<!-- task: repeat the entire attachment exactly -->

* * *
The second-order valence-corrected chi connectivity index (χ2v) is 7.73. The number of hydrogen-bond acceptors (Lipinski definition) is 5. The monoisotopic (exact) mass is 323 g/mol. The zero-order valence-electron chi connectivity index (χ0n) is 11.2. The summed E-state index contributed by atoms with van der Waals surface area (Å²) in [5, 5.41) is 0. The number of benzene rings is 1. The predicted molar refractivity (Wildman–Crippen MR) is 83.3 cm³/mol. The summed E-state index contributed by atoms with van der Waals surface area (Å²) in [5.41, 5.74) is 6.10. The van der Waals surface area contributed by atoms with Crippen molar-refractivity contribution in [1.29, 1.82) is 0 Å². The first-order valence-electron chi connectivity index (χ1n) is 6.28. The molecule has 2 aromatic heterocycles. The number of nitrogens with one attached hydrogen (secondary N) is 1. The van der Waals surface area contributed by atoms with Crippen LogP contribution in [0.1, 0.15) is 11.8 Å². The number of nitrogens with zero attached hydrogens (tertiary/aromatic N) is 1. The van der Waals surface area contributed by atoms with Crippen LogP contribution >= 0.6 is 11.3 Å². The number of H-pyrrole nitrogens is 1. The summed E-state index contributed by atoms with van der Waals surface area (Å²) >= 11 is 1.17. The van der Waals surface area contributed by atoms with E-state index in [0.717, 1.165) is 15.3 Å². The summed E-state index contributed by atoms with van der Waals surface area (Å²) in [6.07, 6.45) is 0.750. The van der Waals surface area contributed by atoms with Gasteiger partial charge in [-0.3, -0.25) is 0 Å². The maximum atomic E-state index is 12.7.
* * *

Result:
The second-order valence-corrected chi connectivity index (χ2v) is 7.73. The number of hydrogen-bond acceptors (Lipinski definition) is 5. The monoisotopic (exact) mass is 323 g/mol. The zero-order valence-electron chi connectivity index (χ0n) is 11.2. The summed E-state index contributed by atoms with van der Waals surface area (Å²) in [5, 5.41) is 0. The number of benzene rings is 1. The predicted molar refractivity (Wildman–Crippen MR) is 83.3 cm³/mol. The summed E-state index contributed by atoms with van der Waals surface area (Å²) in [5.41, 5.74) is 6.10. The van der Waals surface area contributed by atoms with Crippen molar-refractivity contribution in [1.29, 1.82) is 0 Å². The first-order valence-electron chi connectivity index (χ1n) is 6.28. The molecule has 2 aromatic heterocycles. The number of nitrogens with one attached hydrogen (secondary N) is 1. The van der Waals surface area contributed by atoms with Crippen LogP contribution in [0.1, 0.15) is 11.8 Å². The number of nitrogens with zero attached hydrogens (tertiary/aromatic N) is 1. The van der Waals surface area contributed by atoms with Crippen LogP contribution >= 0.6 is 11.3 Å². The number of H-pyrrole nitrogens is 1. The summed E-state index contributed by atoms with van der Waals surface area (Å²) >= 11 is 1.17. The van der Waals surface area contributed by atoms with E-state index in [0.717, 1.165) is 15.3 Å². The summed E-state index contributed by atoms with van der Waals surface area (Å²) in [6.07, 6.45) is 0.750. The van der Waals surface area contributed by atoms with Gasteiger partial charge in [-0.3, -0.25) is 0 Å². The maximum atomic E-state index is 12.7.